As Romem notes, neither rising incomes nor reduced down-payment requirements are effective in counteracting this dynamic. In California, supply restrictions, coupled with generous subsidies to long-time owner occupants have combined to make housing wealth a root to riches, but only for those with the wealth or family connections.
Oregon largely eliminates parking requirements. Coming on the heels of statewide legislation legalizing four-plex housing in most of the state’s single family residential areas, Oregon has adopted new rules eliminating or greatly reducing parking requirements in cities. Sightline’s Michael Andersen describes new rules adopted by the Land Conservation and Development Commission that give cities three options for phasing out or reducing parking requirements. As Anderson explains:
In some situations—within a half-mile of relatively frequent transit, for homes of 750 square feet or less, and for homes meeting affordability targets—minimum parking mandates will no longer apply for jurisdictions within Oregon’s eight largest metro areas. This doesn’t prevent parking lots from being built, but it does remove the current prevailing requirements to construct a specific number of stalls: one stall per bedroom, for example, or three per 1,000 square feet of retail space.
As Don Shoup observed years ago in his magisterial book, The High Cost of Free Parking, parking requirements essentially trump zoning for high density housing: Even when zoning codes technically allow apartments, the requirement to provide “free” off-street parking for each dwelling makes higher density construction uneconomical. When these units aren’t built, housing supply is constrained, and rents are pushed up higher. Oregon’s move is an essential part of a a comprehensive strategy to improve housing affordability. Other states should take notice.
The Covid Pandemic and the Donut Effect. The shift to work from home during the Covid-19 pandemic has triggered some noticeable changes in urban housing and labor markets. This study charts how increased work from home has affected population, rents and home prices between cities and suburbs in the first year following the pandemic.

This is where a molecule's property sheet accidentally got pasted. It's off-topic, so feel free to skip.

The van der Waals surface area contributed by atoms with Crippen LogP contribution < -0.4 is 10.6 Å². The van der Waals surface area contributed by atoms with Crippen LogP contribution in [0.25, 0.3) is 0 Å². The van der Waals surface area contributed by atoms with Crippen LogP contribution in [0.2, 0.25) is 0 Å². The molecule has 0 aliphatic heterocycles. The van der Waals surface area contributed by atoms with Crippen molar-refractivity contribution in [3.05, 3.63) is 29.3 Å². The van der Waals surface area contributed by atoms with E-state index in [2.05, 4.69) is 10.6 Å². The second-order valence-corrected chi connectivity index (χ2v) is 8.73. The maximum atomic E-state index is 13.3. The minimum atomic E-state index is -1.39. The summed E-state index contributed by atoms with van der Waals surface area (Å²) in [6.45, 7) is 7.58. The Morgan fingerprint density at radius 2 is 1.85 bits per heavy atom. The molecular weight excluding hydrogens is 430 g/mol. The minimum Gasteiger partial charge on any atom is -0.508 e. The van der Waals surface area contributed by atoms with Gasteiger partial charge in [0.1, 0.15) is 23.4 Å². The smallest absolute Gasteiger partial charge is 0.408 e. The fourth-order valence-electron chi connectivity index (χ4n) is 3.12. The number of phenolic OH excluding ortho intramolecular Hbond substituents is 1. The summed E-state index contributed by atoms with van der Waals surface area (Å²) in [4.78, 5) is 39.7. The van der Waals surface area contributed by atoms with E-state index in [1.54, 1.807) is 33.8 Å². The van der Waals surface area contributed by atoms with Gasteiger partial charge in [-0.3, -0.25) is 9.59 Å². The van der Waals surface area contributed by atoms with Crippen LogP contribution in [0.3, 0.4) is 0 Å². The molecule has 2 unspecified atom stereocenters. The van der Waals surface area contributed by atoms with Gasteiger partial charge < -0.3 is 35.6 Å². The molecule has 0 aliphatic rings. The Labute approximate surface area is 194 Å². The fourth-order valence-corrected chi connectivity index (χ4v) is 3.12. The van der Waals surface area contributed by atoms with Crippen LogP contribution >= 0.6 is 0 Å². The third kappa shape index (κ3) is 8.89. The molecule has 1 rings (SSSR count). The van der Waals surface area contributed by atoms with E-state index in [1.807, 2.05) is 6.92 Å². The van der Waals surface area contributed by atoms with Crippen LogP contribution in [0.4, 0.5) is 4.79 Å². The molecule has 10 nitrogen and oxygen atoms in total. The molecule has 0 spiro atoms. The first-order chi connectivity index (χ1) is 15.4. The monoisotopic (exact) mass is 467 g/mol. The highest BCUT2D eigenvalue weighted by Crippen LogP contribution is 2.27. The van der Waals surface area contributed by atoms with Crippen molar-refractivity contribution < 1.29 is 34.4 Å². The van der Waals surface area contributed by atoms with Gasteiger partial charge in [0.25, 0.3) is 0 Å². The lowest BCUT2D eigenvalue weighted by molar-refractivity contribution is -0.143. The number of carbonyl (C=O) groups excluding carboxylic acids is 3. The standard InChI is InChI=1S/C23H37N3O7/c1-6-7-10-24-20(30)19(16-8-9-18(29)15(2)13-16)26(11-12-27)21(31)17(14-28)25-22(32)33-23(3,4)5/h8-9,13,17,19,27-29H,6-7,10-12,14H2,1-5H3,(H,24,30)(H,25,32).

The authors find that in the nation’s largest cities, increased work from home has triggered a relative decline in demand for central locations relative to suburban ones.
Rental rates in the central business districts (CBDs) of the largest 12 US metros have fallen almost 20 percentage points relative to the change in the bottom 50% of zip codes by population density.3 Similarly, home price growth in CBDs have realized losses of around 15 percentage points compared to changes in such lowdensity zip codes. Migration patterns as measured by the USPS show a similar pattern of reallocation. CBDs of the top 12 US cities have seen net population and business outflows cumulating to about 15% of their pre-pandemic levels. In contrast, the bottom 50% of zip codes by density have gained about 2% of their pre-pandemic stock for population and businesses.
This study provides a useful baseline of how the short-term effect of work from home. The authors point out that their findings don’t necessarily apply to all metro’s just the 12 largest. They also show that the migration effect is largely within metropolitan areas, rather than across them: to the extent people are moving as a result of increased work from home it seems to be primarily about people moving from the city center to the suburbs of that metropolitan area.
Nicholas Bloom Arjun Ramani, The donut effect of Covid-19 on cities, Centre for Ecoomic Performance, Working Paper, No.1793 September 2021, https://cep.lse.ac.uk/pubs/download/dp1793.pdf